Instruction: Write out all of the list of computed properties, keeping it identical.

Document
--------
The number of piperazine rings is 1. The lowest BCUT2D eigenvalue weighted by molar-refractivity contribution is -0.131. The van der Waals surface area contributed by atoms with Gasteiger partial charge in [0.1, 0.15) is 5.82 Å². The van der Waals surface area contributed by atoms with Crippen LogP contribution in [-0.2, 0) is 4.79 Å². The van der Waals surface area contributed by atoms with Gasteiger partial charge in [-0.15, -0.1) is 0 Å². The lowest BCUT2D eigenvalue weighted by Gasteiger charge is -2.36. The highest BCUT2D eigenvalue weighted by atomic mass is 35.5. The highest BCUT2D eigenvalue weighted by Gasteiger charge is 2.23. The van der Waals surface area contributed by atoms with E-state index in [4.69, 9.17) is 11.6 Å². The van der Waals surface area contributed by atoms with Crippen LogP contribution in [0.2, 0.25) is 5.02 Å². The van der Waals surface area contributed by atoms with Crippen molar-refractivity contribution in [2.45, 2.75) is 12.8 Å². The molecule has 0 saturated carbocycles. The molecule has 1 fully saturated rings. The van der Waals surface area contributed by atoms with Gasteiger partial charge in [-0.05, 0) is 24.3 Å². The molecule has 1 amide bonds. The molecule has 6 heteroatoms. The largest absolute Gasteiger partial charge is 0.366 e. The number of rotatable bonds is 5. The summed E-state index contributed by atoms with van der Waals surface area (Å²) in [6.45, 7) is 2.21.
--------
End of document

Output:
The number of piperazine rings is 1. The lowest BCUT2D eigenvalue weighted by molar-refractivity contribution is -0.131. The van der Waals surface area contributed by atoms with Gasteiger partial charge in [0.1, 0.15) is 5.82 Å². The van der Waals surface area contributed by atoms with Crippen LogP contribution in [-0.2, 0) is 4.79 Å². The van der Waals surface area contributed by atoms with Gasteiger partial charge in [-0.15, -0.1) is 0 Å². The lowest BCUT2D eigenvalue weighted by Gasteiger charge is -2.36. The highest BCUT2D eigenvalue weighted by atomic mass is 35.5. The highest BCUT2D eigenvalue weighted by Gasteiger charge is 2.23. The van der Waals surface area contributed by atoms with E-state index in [4.69, 9.17) is 11.6 Å². The van der Waals surface area contributed by atoms with Crippen LogP contribution in [0.2, 0.25) is 5.02 Å². The van der Waals surface area contributed by atoms with Crippen molar-refractivity contribution in [2.45, 2.75) is 12.8 Å². The molecule has 0 saturated carbocycles. The molecule has 1 fully saturated rings. The van der Waals surface area contributed by atoms with Gasteiger partial charge in [-0.05, 0) is 24.3 Å². The molecule has 1 amide bonds. The molecule has 6 heteroatoms. The largest absolute Gasteiger partial charge is 0.366 e. The number of rotatable bonds is 5. The summed E-state index contributed by atoms with van der Waals surface area (Å²) in [6.45, 7) is 2.21.